We’ve made these spicy, sweet and only slightly sticky ribs several times, adjusting the recipe (and accompaniments) as we’ve gone along. We started with something called “Chinese Style Honey Mustard Lamb Riblets” from Rose Levy Beranbaum’s 1993 Rose’s Melting Pot: A Cooking Tour of America’s Ethnic Celebrations. Beranbaum says she based her version on “the memory … [her] husband had of his favorite chicken wing dish in a Chinese restaurant in Toronto,” so we knew we were already starting fairly far afield from whatever actual Asian dish this may have been based on. We adjusted the seasonings a bit (it is a given that any recipe calling for garlic in Gourmandistan gets at least a double dose) but our major change was upgrading the meat ration by changing “riblets” to a full slab of lamb ribs. That way, you see, we get more meat.
The curry powder (at least the kind we’re currently using) gave the ribs a flavor that seemed close to the India-China border. We tried an assortment of Indian sides and enjoyed them, but thought Asian flavors seemed to work just a bit better. We’ve long liked this slaw adapted from Food to Live By: The Earthbound Farm Organic Cookbook (you know: the folks who brought Americans pre-washed salad greens) for both its sort-of-Asian-by-way-of-sesame-oil “fusion” flavor and its simplicity in preparation.
Possibly paired with some Asian-ish potato thing (we made this delicious Japanese potato salad, without the ham), it makes a nice meal with the ribs. Is it authentic? Probably not—unless you’re a citizen of Gourmandistan.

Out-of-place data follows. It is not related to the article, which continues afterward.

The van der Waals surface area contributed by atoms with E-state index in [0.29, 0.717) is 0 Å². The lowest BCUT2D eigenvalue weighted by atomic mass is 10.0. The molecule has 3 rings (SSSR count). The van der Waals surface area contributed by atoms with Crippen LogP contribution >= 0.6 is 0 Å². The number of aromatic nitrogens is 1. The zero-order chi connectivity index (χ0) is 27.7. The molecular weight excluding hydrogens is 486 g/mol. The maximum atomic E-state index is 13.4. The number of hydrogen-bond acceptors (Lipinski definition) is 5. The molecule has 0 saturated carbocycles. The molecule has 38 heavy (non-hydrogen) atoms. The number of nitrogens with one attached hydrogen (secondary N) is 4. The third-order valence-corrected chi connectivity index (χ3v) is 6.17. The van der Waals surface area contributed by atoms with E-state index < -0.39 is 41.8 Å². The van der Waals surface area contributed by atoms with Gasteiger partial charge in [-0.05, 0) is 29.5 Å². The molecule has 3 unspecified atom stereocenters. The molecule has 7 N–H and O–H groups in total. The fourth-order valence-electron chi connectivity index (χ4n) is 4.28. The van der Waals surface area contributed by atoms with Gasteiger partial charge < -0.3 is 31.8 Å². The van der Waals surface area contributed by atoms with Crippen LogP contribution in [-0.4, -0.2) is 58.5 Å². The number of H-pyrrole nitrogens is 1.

HONEY MUSTARD CURRIED LAMB RIBS
- 1 rack lamb ribs
- 1/2 c. honey
- 1/2 c. Dijon mustard
- 2 TB curry powder
- 1 TB soy sauce
- 3-4 garlic cloves, minced
- 1 tsp. kosher salt
- 2 tsp. minced ginger
- Red pepper flakes to taste
Cut the lamb into individual ribs, removing the most obvious fat and sinew. Place in a large pot and cover with water. Boil for 30 minutes, skimming from time to time.
While ribs are boiling, preheat oven to 325° F and make sauce by combining all remaining ingredients.
Drain ribs. Place them in a single layer on a rimmed baking sheet covered with aluminum foil.
Spoon half the sauce on the ribs. Bake for 30 minutes.
Turn ribs and spoon remaining sauce over. Bake for an additional 30 minutes.
(adapted from Food to Live By: The Earthbound Farm Organic Cookbook)
- 3 TB toasted sesame oil
- 3 TB rice vinegar
- 1 TB sugar
- 1/2 to 1 tsp. Asian chile garlic sauce
- 1 TB finely grated fresh ginger
- splash of soy sauce
- Salt and pepper to taste
Mix dressing ingredients in a jar. Shake.
- about 3 c. shredded cabbage (can be red, green or Napa, or a mixture thereof)
- 2 carrots, shredded or grated
- a handful of thinly sliced or chopped allium (scallions, mild onions and/or garlic chives)
- 1 jalapeno pepper, seeded and slivered (optional)
- a handful of currants or raisins
- a handful of peanuts or cashews, roasted and cooled
- a few TB of toasted sesame seeds (optional)
Place vegetables and currants or raisins in a large bowl. Pour dressing over and toss. Cover and refrigerate until ready to eat, but no more than several hours. Just before serving, add nuts and seeds.